In the spring, I sit on my deck and admire the peonies in the back of my yard. In the morning I watch the occasional bunny hop around, but they leave the peonies alone. So do the deer! And the fragrance of the peonies is wonderful. I appreciate the beauty that they have brought to my yard for more than 2 decades!
They’re beautiful, tough and durable, and well-loved. Here are some interesting tidbits about these amazing perennials.
Ten Fun Peony Facts
- The peony is named after Paeon, a student of Asclepias, the Greek god of healing. Legend says that when Asclepias became jealous of his gifted student, Zeus saved Paeon from his jealous master by turning him into a beautiful flower.
- Peonies are native to Asia, southern Europe, and western North America.
- In China, the name for Peony is “Sho Yu,” meaning “Most Beautiful.”
- Peonies can live past 100 years and come in every color except blue and can grow as large as 10-inches!
- Peonies love cold winters and will even thrive as far north as Alaska.
- Peonies are the State Flower of Indiana.
- Partially cooked and sweetened petals of peony flowers are served as desserts in China.
- When Marco Polo first saw peonies, he called them “Roses, as big as cabbages.”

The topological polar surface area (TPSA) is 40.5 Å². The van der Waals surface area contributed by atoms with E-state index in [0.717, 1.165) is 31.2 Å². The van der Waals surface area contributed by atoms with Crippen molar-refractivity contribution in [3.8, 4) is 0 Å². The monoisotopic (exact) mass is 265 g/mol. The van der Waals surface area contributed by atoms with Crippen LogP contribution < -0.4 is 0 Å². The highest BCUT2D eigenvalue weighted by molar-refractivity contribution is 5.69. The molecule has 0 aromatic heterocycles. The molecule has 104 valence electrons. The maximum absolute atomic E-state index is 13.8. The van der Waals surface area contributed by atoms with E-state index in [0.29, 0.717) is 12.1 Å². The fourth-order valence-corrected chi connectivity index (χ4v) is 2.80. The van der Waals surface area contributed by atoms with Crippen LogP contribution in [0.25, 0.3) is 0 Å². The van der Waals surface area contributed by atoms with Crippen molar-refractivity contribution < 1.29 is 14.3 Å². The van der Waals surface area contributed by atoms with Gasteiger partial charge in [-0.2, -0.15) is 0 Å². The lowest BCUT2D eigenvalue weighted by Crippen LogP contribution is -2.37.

- Peonies represent honor, prosperity, and good fortune.
- Ants love peony flowers. They eat the nectar the buds produce. Garden lore says ants eat the waxy coating on the buds so the flowers will open, but this is a myth. The buds will open with or without help from the ants. However, to protect their nectar sources, the ants can fight off other insects that might damage the buds, so leave them alone.
How to Plant Your Own Peonies
To plant peony roots, dig a hole about two feet in diameter and work in a little compost—our grower does not recommend manures at this stage. Plant roots with the eyes covered only one to two inches deep. If you plant too deep, the plant will come up but will not bloom well, if at all. Try to plant peonies in a spot where they can live for years, because they resent being transplanted or moved.
Feed peonies with a lower-nitrogen fertilizer (I use Bulb-tone) when the foliage begins to unfurl in the spring. Feed again, lightly, in late summer. Never remove peony foliage until it dies back on its own. It needs a chance to send all its energy to the roots for next year’s flowers. To prevent any problems, keep the base of the peony plant free from debris. Remove the leaves in the fall as soon as they die back, leaving a three inch stem. Avoid overhead watering, if possible.
Our locally grown freshly dug peony roots have just arrived. Come in and get your “roses as big as cabbages.”